NEW YORK: Téa Leoni tells World Screen how she was attracted to the quality of television’s long-form storytelling and intrigued by the prospect of playing Elizabeth McCord, a former CIA analyst who left the agency on ethical grounds and is tapped by the President to be Secretary of State in Madam Secretary.
WS: What attracted you to television and to Madam Secretary?
LEONI: I was ready to do a television series because my kids had gotten to the age where they can turn their own key and make their own breakfast in the morning, and I thought, they’re ready. I was curious about television because the level of work being done, from the cinematography to the commitment from every department, is in many ways more incredible than in film. Television used to be more like film-light and it’s not that way anymore. And I was certainly attracted to the idea of living with a character beyond the beginning, middle and end that takes place in two months on a film. There is something about playing a character when you don’t know the middle or the end. I was looking forward to that opportunity. I had never done that. I had done a sitcom, but sitcoms are a little bit different.
Madam Secretary came at the 11th hour of me looking around and thinking about a commitment to a different [project]. If they had been asking me to play a seasoned secretary of state I wouldn’t have been as interested; actually they wouldn’t have asked me to begin with! But I liked the idea of a rogue, fish-out-of-water woman. I either made up or identified right off the bat with the fact that Elizabeth was hopeful. That was her dirty little secret. I like that dirty little secret. There are a lot of powerful women on television who have really fun, fetishistic hobbies and addictions! That’s fun and kicky and I’m loving a lot of these performances and the characters that are being created. I also like the opportunity to play a woman who is enough just as she comes, without any of that. We haven’t explored that, it’s as if a bunch of TV executives felt we needed to spice this up. I like the idea that Elizabeth isn’t particularly extraordinary. She’s smart. She’s doing her best as a mother. There is something about her ordinariness that I like. That’s not quite the right word; I’ll think of a better one.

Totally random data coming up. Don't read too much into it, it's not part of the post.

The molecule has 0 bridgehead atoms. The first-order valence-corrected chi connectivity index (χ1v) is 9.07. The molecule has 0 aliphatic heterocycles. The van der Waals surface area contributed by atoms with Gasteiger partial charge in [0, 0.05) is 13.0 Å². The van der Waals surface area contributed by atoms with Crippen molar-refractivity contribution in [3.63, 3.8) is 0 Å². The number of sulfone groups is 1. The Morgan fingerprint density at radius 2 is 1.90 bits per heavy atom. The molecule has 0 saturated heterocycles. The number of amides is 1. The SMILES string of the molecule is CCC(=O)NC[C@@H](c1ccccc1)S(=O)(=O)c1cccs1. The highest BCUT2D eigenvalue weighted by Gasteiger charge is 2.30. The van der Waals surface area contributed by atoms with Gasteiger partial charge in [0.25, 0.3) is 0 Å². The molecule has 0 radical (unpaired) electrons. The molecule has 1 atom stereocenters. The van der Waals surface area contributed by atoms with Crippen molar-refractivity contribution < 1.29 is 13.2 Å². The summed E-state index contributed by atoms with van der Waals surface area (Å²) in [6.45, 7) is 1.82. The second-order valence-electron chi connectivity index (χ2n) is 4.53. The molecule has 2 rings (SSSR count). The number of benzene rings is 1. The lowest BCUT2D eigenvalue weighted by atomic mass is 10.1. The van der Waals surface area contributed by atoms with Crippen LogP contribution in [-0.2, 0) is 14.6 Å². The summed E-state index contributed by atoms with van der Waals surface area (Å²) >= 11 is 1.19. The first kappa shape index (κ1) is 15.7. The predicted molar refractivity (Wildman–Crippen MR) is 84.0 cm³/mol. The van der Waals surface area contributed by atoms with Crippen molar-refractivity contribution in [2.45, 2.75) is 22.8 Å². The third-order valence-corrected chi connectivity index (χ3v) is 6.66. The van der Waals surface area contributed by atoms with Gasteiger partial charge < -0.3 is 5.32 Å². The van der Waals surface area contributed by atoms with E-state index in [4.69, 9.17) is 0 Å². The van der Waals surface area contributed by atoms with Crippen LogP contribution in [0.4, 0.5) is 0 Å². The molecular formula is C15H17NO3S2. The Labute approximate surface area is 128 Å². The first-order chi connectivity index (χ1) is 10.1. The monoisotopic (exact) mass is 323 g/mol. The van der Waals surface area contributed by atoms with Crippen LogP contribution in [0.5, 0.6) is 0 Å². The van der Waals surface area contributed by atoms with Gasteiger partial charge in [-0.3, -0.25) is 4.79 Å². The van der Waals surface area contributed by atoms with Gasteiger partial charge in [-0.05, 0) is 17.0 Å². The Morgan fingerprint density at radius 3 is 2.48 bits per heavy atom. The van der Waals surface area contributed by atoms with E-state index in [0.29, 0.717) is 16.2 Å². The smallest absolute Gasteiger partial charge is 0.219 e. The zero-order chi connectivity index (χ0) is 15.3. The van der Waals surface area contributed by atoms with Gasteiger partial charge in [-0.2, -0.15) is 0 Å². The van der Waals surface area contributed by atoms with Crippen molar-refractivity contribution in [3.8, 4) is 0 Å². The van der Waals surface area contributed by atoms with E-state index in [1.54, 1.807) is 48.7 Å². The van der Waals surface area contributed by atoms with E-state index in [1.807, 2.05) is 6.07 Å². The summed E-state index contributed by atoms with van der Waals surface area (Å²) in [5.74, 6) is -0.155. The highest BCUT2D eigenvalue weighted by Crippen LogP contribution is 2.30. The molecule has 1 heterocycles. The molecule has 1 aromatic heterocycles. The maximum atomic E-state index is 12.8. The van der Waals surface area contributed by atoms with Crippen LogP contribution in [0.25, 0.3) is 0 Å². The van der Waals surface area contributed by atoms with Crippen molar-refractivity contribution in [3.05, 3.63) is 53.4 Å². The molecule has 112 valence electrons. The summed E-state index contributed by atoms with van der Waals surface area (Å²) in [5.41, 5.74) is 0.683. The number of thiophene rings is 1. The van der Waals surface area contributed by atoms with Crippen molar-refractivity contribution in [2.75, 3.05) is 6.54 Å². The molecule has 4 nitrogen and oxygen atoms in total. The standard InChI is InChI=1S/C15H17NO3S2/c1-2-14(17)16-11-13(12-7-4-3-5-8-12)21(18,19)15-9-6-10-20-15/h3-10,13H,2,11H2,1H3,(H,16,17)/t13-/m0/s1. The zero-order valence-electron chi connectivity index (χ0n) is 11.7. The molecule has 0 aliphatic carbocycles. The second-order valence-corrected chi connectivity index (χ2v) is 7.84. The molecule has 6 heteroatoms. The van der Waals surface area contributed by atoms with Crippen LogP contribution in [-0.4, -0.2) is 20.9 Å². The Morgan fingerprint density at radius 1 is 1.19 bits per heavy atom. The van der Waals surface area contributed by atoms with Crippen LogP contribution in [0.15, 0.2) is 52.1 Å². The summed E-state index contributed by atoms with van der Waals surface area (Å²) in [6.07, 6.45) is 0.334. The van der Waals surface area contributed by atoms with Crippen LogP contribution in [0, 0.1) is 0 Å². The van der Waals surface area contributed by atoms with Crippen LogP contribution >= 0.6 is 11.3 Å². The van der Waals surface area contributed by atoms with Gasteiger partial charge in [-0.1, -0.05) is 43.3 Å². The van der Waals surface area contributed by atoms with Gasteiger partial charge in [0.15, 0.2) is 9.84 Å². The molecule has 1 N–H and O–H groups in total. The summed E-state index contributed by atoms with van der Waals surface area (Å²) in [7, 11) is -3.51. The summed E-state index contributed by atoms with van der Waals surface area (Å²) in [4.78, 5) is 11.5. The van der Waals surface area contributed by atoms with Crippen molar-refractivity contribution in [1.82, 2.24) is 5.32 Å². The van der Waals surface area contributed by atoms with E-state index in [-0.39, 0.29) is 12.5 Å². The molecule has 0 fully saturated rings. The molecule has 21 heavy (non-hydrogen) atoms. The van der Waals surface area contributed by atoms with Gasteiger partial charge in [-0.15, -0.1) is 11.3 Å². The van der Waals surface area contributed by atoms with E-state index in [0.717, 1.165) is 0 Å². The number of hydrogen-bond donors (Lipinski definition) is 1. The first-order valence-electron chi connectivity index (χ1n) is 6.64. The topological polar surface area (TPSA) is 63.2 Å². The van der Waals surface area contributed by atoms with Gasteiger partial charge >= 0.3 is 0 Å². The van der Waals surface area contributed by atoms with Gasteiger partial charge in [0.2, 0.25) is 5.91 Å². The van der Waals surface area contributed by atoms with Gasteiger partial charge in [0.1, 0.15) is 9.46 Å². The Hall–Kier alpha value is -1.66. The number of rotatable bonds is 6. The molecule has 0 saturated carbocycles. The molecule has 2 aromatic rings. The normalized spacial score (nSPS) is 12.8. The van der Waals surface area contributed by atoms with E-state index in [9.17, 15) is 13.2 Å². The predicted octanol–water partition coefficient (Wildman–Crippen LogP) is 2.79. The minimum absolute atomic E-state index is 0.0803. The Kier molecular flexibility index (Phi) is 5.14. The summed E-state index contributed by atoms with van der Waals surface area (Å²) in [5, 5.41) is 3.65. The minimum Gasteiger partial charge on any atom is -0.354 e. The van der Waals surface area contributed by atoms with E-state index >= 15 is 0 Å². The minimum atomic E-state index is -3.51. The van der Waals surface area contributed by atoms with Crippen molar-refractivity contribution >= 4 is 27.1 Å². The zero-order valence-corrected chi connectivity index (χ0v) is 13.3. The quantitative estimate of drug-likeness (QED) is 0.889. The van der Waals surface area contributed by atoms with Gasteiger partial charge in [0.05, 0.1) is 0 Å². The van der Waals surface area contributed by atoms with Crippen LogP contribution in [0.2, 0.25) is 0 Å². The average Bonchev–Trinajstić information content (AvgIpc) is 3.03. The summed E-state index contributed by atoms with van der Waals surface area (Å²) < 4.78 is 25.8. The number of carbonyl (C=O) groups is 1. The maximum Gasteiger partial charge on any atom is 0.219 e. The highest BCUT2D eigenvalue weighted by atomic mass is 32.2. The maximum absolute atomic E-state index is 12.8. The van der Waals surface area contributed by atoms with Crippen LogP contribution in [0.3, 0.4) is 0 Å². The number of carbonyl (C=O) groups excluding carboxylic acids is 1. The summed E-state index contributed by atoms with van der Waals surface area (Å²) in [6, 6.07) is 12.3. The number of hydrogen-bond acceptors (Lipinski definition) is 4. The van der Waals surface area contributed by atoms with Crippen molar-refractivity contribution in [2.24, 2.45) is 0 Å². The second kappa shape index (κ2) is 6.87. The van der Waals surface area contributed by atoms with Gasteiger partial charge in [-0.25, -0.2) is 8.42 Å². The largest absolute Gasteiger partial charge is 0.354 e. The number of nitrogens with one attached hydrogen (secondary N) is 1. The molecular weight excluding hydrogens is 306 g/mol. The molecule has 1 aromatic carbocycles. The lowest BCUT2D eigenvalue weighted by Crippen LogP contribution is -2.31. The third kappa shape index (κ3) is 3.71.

WS: It’s interesting that you say that. Elizabeth is totally a good person, but she’s fascinating. Is it more difficult to take a person who is “good” and make them interesting than playing a badass?
LEONI: I think in a way it is, because the idea of lack of character makes for great drama! It’s spicy, it’s shocking, it’s titillating and there are no boundaries, there is a freedom.
One of the reasons I took this job, oddly enough, was because of the Henry character [Elizabeth’s husband]. I was so impressed that we would have a man on film that could stand alongside a very powerful woman and not derange himself or her in the process. I don’t think we’ve seen a lot of men like that. If I were a man I would be greatly offended by a lot of the depictions of men on television, mostly in that they can’t seem to be able to stand behind or alongside a powerful woman. I like the idea that they would have—shocker of shockers—a strong relationship where they hold each other accountable. Where they work it out; they figure it out. I’ve played the hyper-neurotic, not-so-gracious characters. I’m particularly thinking about Spanglish. That was kicky because there is compassion there. As an actor, you’ve always got to have compassion for your characters, good or bad. One of the coolest things happened a couple of weeks ago. A woman walked up to me and said, My 10 year old now wants to go to law school and get into politics because of you on Madam Secretary. And I loved that!
This interview continues here.